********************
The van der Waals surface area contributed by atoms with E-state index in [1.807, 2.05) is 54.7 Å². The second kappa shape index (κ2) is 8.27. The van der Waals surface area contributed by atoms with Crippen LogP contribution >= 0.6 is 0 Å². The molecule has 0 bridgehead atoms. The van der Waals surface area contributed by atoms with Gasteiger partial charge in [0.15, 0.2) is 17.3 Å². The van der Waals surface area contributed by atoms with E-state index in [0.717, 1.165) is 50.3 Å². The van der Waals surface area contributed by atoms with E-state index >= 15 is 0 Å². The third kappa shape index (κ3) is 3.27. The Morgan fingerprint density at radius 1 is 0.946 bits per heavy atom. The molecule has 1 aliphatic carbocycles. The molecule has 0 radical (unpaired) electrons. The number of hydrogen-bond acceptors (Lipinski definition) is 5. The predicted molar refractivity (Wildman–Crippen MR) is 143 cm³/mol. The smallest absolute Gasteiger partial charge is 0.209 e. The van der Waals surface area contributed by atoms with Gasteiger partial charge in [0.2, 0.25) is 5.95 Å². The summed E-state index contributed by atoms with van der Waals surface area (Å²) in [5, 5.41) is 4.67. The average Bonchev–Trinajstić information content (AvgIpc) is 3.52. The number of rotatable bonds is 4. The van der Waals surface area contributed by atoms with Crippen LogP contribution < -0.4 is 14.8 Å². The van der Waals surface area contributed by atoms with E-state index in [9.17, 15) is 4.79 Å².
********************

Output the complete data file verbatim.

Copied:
The van der Waals surface area contributed by atoms with E-state index in [1.807, 2.05) is 54.7 Å². The second kappa shape index (κ2) is 8.27. The van der Waals surface area contributed by atoms with Crippen LogP contribution >= 0.6 is 0 Å². The molecule has 0 bridgehead atoms. The van der Waals surface area contributed by atoms with Gasteiger partial charge in [0.15, 0.2) is 17.3 Å². The van der Waals surface area contributed by atoms with E-state index in [0.717, 1.165) is 50.3 Å². The van der Waals surface area contributed by atoms with E-state index >= 15 is 0 Å². The third kappa shape index (κ3) is 3.27. The Morgan fingerprint density at radius 1 is 0.946 bits per heavy atom. The molecule has 1 aliphatic carbocycles. The molecule has 0 radical (unpaired) electrons. The number of hydrogen-bond acceptors (Lipinski definition) is 5. The predicted molar refractivity (Wildman–Crippen MR) is 143 cm³/mol. The smallest absolute Gasteiger partial charge is 0.209 e. The van der Waals surface area contributed by atoms with Gasteiger partial charge in [0.2, 0.25) is 5.95 Å². The summed E-state index contributed by atoms with van der Waals surface area (Å²) in [5, 5.41) is 4.67. The average Bonchev–Trinajstić information content (AvgIpc) is 3.52. The number of rotatable bonds is 4. The van der Waals surface area contributed by atoms with Crippen LogP contribution < -0.4 is 14.8 Å². The van der Waals surface area contributed by atoms with E-state index in [9.17, 15) is 4.79 Å².